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Questions raised over use of private practice lawyers in legal aid

Questions raised over use of private practice lawyers in legal aid

Supplementing private practice lawyers with salaries lawyers could help rescue Australia's legal aid system from its impending demise, a new report suggests.

SUPPLEMENTING private practice lawyers with salaries lawyers could help rescue Australia's legal aid system from its impending demise, a new report by PricewaterhouseCoopers suggests. 


Salaried lawyers can provide a relatively low-cost alternative to the briefing of private practitioners, the newly released report, Legal aid funding: Current challenges and the opportunities of cooperative federalism, claims.


While acknowledging the matter is for the judgment of legal aid commissions rather than for the Commonwealth government, the report said the principle underlying the use of salaried lawyers is allowing a legal aid commission to require a specified level of service in return for an annual salary, rather than paying practitioners on per-service basis. 


"A lawyer paid an annual salary might be more likely to spend excessive time on individual cases rather than delivering greater volume of services. By contrast, a fee for service funding arrangement can have the opposite effect – encouraging throughput at the expense of diligence and quality," said the report.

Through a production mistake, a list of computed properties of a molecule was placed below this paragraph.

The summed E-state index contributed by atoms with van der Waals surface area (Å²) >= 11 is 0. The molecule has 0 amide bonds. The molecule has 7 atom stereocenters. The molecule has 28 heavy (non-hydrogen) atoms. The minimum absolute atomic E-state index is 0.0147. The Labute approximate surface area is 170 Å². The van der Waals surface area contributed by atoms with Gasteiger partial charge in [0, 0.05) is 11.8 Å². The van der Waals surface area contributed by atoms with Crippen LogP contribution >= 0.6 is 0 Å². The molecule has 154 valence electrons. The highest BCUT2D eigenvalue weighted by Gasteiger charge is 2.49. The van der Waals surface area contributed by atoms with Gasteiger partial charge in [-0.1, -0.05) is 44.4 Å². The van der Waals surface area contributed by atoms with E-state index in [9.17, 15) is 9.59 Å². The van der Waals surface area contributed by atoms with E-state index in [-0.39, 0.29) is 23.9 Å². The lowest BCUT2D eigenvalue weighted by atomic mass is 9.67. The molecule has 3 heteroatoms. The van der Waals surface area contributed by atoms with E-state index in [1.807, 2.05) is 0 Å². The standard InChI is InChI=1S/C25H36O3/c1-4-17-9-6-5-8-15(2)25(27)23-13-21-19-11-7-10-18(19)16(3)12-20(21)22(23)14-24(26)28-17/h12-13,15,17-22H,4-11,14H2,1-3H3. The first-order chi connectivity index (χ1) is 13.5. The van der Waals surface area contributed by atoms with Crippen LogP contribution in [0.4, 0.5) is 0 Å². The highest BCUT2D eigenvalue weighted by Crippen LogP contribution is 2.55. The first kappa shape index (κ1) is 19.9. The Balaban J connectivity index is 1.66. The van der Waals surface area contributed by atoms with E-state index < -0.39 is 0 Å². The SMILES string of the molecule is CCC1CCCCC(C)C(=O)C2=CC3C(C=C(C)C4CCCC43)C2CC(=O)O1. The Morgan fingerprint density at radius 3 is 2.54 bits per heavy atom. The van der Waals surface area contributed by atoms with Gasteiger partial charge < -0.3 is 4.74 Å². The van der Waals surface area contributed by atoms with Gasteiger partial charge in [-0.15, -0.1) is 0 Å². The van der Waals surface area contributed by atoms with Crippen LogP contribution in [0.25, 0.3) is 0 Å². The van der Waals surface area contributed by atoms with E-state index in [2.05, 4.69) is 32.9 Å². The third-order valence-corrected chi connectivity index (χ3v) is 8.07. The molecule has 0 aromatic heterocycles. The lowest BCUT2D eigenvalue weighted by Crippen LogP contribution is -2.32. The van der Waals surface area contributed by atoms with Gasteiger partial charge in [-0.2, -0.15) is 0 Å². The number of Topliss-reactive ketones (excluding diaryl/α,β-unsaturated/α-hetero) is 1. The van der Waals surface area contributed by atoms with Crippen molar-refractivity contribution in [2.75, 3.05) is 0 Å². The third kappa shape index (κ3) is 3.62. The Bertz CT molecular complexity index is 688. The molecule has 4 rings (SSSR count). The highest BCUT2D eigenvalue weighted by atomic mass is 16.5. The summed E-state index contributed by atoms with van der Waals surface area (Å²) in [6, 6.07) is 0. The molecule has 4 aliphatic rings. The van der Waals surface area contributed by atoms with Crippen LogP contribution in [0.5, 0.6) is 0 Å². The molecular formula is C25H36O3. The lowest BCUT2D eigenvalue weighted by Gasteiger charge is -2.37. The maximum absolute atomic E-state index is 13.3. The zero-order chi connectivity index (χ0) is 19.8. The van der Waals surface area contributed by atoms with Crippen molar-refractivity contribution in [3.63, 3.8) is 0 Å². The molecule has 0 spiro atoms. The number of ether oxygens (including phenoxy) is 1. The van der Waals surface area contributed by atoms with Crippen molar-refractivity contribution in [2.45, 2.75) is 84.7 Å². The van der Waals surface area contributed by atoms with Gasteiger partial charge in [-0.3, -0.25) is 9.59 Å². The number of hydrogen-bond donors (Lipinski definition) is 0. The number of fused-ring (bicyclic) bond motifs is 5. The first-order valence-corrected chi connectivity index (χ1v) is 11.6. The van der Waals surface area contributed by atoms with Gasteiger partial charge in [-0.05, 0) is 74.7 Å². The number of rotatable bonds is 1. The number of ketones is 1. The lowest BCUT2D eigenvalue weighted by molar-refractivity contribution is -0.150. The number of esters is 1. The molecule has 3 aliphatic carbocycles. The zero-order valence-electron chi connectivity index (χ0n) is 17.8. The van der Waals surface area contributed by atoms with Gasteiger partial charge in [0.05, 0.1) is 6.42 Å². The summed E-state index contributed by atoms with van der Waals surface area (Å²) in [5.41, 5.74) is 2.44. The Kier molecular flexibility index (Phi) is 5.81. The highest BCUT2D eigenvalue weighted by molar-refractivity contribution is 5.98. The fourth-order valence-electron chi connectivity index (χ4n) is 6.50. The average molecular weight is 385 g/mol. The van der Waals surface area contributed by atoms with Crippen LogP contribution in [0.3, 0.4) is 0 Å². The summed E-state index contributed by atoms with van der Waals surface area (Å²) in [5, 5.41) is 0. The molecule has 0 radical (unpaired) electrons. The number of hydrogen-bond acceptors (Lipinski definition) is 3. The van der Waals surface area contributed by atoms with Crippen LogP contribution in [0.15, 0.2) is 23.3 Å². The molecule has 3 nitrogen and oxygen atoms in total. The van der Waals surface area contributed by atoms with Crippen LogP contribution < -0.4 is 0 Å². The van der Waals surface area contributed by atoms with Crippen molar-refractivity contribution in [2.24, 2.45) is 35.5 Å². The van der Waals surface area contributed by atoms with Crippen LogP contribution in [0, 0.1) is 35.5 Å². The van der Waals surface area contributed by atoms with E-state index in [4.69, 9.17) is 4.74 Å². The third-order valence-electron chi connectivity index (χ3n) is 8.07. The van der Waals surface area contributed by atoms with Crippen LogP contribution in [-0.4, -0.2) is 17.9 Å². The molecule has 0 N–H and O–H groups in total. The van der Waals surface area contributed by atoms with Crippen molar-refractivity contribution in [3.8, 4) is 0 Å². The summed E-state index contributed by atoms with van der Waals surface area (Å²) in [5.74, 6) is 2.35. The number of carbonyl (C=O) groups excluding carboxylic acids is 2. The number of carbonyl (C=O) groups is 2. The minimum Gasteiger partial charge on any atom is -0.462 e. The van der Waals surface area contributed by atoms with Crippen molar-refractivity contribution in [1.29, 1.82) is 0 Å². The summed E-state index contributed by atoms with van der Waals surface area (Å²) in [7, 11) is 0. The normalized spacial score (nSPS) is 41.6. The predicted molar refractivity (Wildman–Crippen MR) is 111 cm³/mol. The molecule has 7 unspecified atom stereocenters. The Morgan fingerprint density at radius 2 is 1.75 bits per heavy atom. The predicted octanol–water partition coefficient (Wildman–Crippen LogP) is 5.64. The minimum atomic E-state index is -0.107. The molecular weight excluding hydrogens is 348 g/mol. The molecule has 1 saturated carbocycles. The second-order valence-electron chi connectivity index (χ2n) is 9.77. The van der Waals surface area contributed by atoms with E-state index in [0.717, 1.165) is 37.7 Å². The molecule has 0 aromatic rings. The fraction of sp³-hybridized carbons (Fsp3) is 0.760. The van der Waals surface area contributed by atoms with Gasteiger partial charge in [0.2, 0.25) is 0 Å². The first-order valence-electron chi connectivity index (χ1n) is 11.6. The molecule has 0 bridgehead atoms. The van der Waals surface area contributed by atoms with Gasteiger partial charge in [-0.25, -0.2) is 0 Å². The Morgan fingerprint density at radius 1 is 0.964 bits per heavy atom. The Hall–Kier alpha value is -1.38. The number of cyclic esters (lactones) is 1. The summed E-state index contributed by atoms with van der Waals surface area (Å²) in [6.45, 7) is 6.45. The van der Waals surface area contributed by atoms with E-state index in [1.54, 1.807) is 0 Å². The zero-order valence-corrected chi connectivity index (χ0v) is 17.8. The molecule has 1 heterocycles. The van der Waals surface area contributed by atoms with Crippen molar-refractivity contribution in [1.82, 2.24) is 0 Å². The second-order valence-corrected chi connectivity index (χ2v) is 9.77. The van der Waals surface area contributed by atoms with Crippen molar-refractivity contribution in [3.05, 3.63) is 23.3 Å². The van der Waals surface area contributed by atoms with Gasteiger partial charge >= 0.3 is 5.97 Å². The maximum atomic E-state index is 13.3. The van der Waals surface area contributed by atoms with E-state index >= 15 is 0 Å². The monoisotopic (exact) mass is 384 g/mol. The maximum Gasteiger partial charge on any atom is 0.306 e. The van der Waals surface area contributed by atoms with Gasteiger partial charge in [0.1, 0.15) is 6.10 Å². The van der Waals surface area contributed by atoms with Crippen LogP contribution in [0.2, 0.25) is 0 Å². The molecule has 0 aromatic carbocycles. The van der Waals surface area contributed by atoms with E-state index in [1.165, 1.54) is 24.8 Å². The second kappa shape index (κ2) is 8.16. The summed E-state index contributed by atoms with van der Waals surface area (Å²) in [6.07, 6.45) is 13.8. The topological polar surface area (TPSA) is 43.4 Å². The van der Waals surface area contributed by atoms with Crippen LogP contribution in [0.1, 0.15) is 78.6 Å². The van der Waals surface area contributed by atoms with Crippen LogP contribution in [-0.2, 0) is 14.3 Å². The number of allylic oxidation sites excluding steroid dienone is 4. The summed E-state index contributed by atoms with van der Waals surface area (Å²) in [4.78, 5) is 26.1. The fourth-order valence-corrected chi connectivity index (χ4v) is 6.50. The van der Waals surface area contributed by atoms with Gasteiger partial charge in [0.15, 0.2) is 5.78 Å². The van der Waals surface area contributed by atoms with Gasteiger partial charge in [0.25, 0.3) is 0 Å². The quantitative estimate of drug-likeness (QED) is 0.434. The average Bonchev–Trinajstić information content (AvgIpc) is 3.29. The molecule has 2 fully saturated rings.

As the report puts the use of private practice lawyers under threat, it also suggests giving greater choice to clients of legal aid in sourcing their legal representation. It takes from the English system as its inspiration. 


The English system mirrors the way in which clients select lawyers in privately retained civil cases, with the goal of fostering mutually positive attorney client relationships, the report said. 


"Since clients choose their solicitors, clients are believed likely to trust their solicitors, and, in turn, solicitors have a powerful incentive to represent clients conscientiously in order to obtain their repeat business, as well as referrals from others needing defence representation."


As well as the use of salaried lawyers to replace private practice lawyers, the reports suggests a turn to the lump sum incentive model of paying legal aid practitioners. 


"Its main advantages are that it can address the underlying problem of attracting skilled professionals into the industry with fewer of the drawbacks associated with a fee for service model," it said. 



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Questions raised over use of private practice lawyers in legal aid
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